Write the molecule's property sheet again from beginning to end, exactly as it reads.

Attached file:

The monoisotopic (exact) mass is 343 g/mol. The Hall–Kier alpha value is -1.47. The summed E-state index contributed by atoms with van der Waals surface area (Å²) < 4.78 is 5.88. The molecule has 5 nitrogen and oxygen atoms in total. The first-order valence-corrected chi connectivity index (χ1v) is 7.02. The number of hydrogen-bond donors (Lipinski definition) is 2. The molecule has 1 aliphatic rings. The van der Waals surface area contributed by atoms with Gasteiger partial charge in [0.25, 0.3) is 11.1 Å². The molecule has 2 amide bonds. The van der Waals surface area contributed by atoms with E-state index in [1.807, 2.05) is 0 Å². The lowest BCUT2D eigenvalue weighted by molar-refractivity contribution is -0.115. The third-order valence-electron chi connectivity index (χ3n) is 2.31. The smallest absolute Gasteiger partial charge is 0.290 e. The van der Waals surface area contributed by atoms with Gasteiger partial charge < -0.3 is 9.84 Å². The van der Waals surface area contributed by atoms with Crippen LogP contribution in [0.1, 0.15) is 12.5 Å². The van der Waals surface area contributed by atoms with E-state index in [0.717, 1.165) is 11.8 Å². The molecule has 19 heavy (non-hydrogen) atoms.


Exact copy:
The monoisotopic (exact) mass is 343 g/mol. The Hall–Kier alpha value is -1.47. The summed E-state index contributed by atoms with van der Waals surface area (Å²) < 4.78 is 5.88. The molecule has 5 nitrogen and oxygen atoms in total. The first-order valence-corrected chi connectivity index (χ1v) is 7.02. The number of hydrogen-bond donors (Lipinski definition) is 2. The molecule has 1 aliphatic rings. The van der Waals surface area contributed by atoms with Gasteiger partial charge in [0.25, 0.3) is 11.1 Å². The molecule has 2 amide bonds. The van der Waals surface area contributed by atoms with E-state index in [1.807, 2.05) is 0 Å². The lowest BCUT2D eigenvalue weighted by molar-refractivity contribution is -0.115. The third-order valence-electron chi connectivity index (χ3n) is 2.31. The smallest absolute Gasteiger partial charge is 0.290 e. The van der Waals surface area contributed by atoms with Gasteiger partial charge < -0.3 is 9.84 Å². The van der Waals surface area contributed by atoms with Crippen LogP contribution in [0.1, 0.15) is 12.5 Å². The van der Waals surface area contributed by atoms with E-state index in [0.717, 1.165) is 11.8 Å². The molecule has 19 heavy (non-hydrogen) atoms.